Now, I’m not sure if it was just dumb luck or if perhaps having the cameras clearly in view on my helmet, but the motorists around us today — with perhaps a few exceptions — were all very much in compliance with the 3-foot rule. Now, we had one motorist who did not disappoint, and some stills from the video are captured below:
Here we have the Mercedes doing a great job of giving us 3-feet of safe passing space, pausing to wait until on-coming traffic had passed. In fact, their car is positioned exactly where it needed to be: pretty much straddling the centerline. Thank you Mr. or Ms. Mercedes.
Now, here’s Mr. Kia who could have easily followed Mr. or Ms. Mercedes’ lead in giving us wide berth when he passed since there wasn’t any on-coming traffic as far as the eyes could see….
Pretty much says is all….
Again, great job Mr. or Ms. Mercedes! Good safety margin, proper vehicle position and a safe return to the travel lane in the absence of any on-coming traffic.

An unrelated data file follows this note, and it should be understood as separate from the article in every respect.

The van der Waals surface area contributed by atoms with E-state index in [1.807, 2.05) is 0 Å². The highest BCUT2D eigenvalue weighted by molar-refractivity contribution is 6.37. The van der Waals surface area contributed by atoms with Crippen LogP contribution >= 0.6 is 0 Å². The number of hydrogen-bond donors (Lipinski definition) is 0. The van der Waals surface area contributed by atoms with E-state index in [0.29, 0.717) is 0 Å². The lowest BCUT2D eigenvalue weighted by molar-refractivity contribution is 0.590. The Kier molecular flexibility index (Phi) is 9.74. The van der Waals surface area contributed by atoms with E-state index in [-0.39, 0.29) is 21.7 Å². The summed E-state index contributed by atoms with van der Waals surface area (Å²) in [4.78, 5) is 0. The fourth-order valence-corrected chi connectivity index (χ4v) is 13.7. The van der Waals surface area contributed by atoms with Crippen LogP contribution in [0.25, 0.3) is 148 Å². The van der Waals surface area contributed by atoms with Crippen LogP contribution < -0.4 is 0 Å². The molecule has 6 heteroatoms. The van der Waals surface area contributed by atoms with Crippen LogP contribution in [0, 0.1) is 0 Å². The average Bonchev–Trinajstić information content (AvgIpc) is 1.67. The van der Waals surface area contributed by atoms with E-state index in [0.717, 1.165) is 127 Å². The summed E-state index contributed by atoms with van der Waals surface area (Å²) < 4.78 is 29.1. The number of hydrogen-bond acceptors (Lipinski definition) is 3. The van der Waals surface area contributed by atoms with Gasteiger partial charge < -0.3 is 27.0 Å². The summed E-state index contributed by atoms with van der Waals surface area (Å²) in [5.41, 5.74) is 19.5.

And here’s the view from the front of the bike as Mr. Kia not only passes within less than a foot of us, but also moves right before clearing us… Classic motorist intimidation move from people who don’t think bicycles should be allowed on public roads because “it’s how they feel” since the motor vehicle say otherwise. But, don’t let the law get in the way of how you feel…
As I said, less than 1 foot of safety margin, essentially “buzzing” the bicycle for absolutely no good reason since there is zero on-coming traffic for as far as the eye can see. This isn’t just an inconsiderate motorist, this is passive road rage and we see it every day.